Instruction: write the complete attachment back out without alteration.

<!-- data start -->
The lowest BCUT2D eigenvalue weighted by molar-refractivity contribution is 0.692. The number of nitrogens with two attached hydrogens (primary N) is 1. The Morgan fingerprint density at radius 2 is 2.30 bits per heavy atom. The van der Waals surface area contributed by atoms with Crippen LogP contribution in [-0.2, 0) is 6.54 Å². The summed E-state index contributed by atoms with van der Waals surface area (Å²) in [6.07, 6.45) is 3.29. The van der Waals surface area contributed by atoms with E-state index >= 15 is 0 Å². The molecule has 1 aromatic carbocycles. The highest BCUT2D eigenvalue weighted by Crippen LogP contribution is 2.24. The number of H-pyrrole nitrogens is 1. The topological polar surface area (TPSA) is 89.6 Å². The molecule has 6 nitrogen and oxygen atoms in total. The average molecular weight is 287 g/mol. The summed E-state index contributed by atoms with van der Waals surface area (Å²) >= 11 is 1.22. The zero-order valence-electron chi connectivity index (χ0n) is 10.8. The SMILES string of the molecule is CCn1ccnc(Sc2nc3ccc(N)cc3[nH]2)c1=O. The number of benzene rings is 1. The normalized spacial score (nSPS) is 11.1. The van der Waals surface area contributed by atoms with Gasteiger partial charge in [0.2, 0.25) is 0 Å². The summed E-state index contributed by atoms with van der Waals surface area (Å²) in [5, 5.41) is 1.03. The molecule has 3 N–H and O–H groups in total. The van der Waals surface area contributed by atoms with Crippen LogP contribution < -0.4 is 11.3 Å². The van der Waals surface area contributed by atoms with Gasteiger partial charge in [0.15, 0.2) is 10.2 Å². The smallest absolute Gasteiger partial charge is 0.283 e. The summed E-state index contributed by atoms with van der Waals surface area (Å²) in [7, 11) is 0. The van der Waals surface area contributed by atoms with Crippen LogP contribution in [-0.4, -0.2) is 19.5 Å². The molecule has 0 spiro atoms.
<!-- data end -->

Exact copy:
The lowest BCUT2D eigenvalue weighted by molar-refractivity contribution is 0.692. The number of nitrogens with two attached hydrogens (primary N) is 1. The Morgan fingerprint density at radius 2 is 2.30 bits per heavy atom. The van der Waals surface area contributed by atoms with Crippen LogP contribution in [-0.2, 0) is 6.54 Å². The summed E-state index contributed by atoms with van der Waals surface area (Å²) in [6.07, 6.45) is 3.29. The van der Waals surface area contributed by atoms with E-state index >= 15 is 0 Å². The molecule has 1 aromatic carbocycles. The highest BCUT2D eigenvalue weighted by Crippen LogP contribution is 2.24. The number of H-pyrrole nitrogens is 1. The topological polar surface area (TPSA) is 89.6 Å². The molecule has 6 nitrogen and oxygen atoms in total. The average molecular weight is 287 g/mol. The summed E-state index contributed by atoms with van der Waals surface area (Å²) >= 11 is 1.22. The zero-order valence-electron chi connectivity index (χ0n) is 10.8. The SMILES string of the molecule is CCn1ccnc(Sc2nc3ccc(N)cc3[nH]2)c1=O. The number of benzene rings is 1. The normalized spacial score (nSPS) is 11.1. The van der Waals surface area contributed by atoms with Gasteiger partial charge in [0.2, 0.25) is 0 Å². The summed E-state index contributed by atoms with van der Waals surface area (Å²) in [5, 5.41) is 1.03. The molecule has 3 N–H and O–H groups in total. The van der Waals surface area contributed by atoms with Crippen LogP contribution < -0.4 is 11.3 Å². The van der Waals surface area contributed by atoms with Gasteiger partial charge in [0.15, 0.2) is 10.2 Å². The smallest absolute Gasteiger partial charge is 0.283 e. The summed E-state index contributed by atoms with van der Waals surface area (Å²) in [7, 11) is 0. The van der Waals surface area contributed by atoms with Crippen LogP contribution in [-0.4, -0.2) is 19.5 Å². The molecule has 0 spiro atoms.